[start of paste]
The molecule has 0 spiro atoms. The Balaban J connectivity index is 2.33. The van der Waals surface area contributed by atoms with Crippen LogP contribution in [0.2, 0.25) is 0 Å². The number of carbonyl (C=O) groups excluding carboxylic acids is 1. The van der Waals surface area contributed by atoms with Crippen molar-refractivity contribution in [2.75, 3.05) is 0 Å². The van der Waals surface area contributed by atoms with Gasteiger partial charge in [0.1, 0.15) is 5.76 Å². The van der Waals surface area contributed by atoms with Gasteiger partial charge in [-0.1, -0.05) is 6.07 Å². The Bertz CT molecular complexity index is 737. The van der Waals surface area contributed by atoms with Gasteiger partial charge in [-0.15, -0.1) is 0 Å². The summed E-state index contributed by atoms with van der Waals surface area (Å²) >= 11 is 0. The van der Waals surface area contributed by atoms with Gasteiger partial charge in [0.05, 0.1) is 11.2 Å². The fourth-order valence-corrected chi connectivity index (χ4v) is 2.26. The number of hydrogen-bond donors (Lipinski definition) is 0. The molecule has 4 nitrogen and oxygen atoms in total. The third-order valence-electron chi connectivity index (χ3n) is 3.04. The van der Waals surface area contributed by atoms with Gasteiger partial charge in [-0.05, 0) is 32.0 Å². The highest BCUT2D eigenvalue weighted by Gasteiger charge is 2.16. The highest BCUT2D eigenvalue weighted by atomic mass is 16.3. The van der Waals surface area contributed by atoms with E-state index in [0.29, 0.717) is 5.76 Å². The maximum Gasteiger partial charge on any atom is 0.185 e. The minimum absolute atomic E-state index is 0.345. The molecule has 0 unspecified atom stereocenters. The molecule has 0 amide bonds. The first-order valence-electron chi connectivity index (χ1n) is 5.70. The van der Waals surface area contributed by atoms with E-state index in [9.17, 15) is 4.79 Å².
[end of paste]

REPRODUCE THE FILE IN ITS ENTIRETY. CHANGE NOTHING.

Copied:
The molecule has 0 spiro atoms. The Balaban J connectivity index is 2.33. The van der Waals surface area contributed by atoms with Crippen LogP contribution in [0.2, 0.25) is 0 Å². The number of carbonyl (C=O) groups excluding carboxylic acids is 1. The van der Waals surface area contributed by atoms with Crippen molar-refractivity contribution in [2.75, 3.05) is 0 Å². The van der Waals surface area contributed by atoms with Gasteiger partial charge in [0.1, 0.15) is 5.76 Å². The van der Waals surface area contributed by atoms with Gasteiger partial charge in [-0.1, -0.05) is 6.07 Å². The Bertz CT molecular complexity index is 737. The van der Waals surface area contributed by atoms with Gasteiger partial charge in [-0.15, -0.1) is 0 Å². The summed E-state index contributed by atoms with van der Waals surface area (Å²) >= 11 is 0. The van der Waals surface area contributed by atoms with Gasteiger partial charge in [0.05, 0.1) is 11.2 Å². The fourth-order valence-corrected chi connectivity index (χ4v) is 2.26. The number of hydrogen-bond donors (Lipinski definition) is 0. The molecule has 4 nitrogen and oxygen atoms in total. The third-order valence-electron chi connectivity index (χ3n) is 3.04. The van der Waals surface area contributed by atoms with Gasteiger partial charge in [-0.05, 0) is 32.0 Å². The highest BCUT2D eigenvalue weighted by Gasteiger charge is 2.16. The highest BCUT2D eigenvalue weighted by atomic mass is 16.3. The van der Waals surface area contributed by atoms with E-state index in [0.29, 0.717) is 5.76 Å². The maximum Gasteiger partial charge on any atom is 0.185 e. The minimum absolute atomic E-state index is 0.345. The molecule has 0 unspecified atom stereocenters. The molecule has 0 amide bonds. The first-order valence-electron chi connectivity index (χ1n) is 5.70. The van der Waals surface area contributed by atoms with E-state index in [9.17, 15) is 4.79 Å².